While the upwards restating on Friday of China’s gold reserve position at a much lower level than the market had been anticipating may have disappointed gold investors (China ups gold reserves at last – gold bulls disappointed and China shocks bullion market with small gold reserve increase), the latest reported volume of gold withdrawals from the Shanghai Gold Exchange (SGE) should provide counter encouragement.
We keep on reading in the mainstream media that Chinese (and Indian) gold demand is weak at the moment but this, in China at least, would seem to be belied by the recent levels of SGE gold withdrawals at what is usually a very weak time of year. And the latest figure out of the SGE for the week ended July 10th seems to have been truly exceptional for summer trading. The figure was a fraction under 62 tonnes – the eight largest weekly total ever – at a time of year when SGE withdrawals are usually at the 20-30 tonne level – bringing the total for the year to date to 1,191 tonnes. As I wrote in a recent article on Mineweb (China on track for new annual record gold deliveries), if the momentum keeps up into the usually stronger late third and fourth quarters, Chinese gold demand, as represented by SGE withdrawals, is heading for a comfortable new record exceeding the 2,186 tonnes of 2013.
It should be recognised here though that with China not everything is always as it seems on surface. SGE withdrawal figures nowadays are muddied by the inclusion of withdrawals out of the Exchange’s International section – the SGEI – but these are not reported separately, but just in the cumulative total. SGEI withdrawals do not necessarily have to be landed in China and while they are thought to have been small so far there’s always the possibility that these have been taking off thus compromising the domestic ones. Also, as we have pointed out before western mainstream analysts dismiss the SGE withdrawal figures as not being a measure of true retail demand. (This is partly a matter of what they see as included in demand or consumption which ignores some categories – particularly gold used in financial transactions and as collateral – as well as suggesting there could be a degree of double counting in the SGE statistics (although SGE rules should preclude this).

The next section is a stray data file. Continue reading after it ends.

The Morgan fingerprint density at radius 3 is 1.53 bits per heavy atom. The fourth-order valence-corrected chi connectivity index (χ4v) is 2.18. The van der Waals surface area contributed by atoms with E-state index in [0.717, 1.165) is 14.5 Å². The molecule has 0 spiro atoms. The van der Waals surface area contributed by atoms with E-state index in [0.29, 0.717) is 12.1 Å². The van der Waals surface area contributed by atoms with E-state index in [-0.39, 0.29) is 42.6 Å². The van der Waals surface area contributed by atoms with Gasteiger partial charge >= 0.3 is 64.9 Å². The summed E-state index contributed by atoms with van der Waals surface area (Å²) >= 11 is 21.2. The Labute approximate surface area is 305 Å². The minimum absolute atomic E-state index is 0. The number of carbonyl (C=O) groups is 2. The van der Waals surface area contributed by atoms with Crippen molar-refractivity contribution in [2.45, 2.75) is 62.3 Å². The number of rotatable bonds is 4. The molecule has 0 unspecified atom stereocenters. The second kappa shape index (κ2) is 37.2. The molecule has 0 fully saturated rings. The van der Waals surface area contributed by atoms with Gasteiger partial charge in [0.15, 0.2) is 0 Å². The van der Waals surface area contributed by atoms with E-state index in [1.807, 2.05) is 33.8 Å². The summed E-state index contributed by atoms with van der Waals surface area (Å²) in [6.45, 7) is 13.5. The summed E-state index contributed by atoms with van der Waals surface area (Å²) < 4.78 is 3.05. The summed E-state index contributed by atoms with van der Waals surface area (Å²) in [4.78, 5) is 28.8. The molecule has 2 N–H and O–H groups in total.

But as an indicator of Chinese sentiment towards gold, and of gold flows into and within what is still comfortably the world’s largest consumer, SGE withdrawal figures still have to provide the pre-eminent data.
Gold investors should remember too though, that in the previous record year for Chinese gold demand, 2013, the gold price plunged throughout the year with the huge gold flows from West to East seemingly being totally ignored by the markets which set the gold price in New York and London. Prices are set as much – far more in fact – by sometimes dubious dealings on the futures markets than by supply/demand fundamentals. Ultimately, gold pricing, along with most of the world’s available gold bullion, will move to the East but this may still be some time away, but with the probable launch of a Shanghai gold benchmark price setting system later this year, this would seem to be getting ever closer.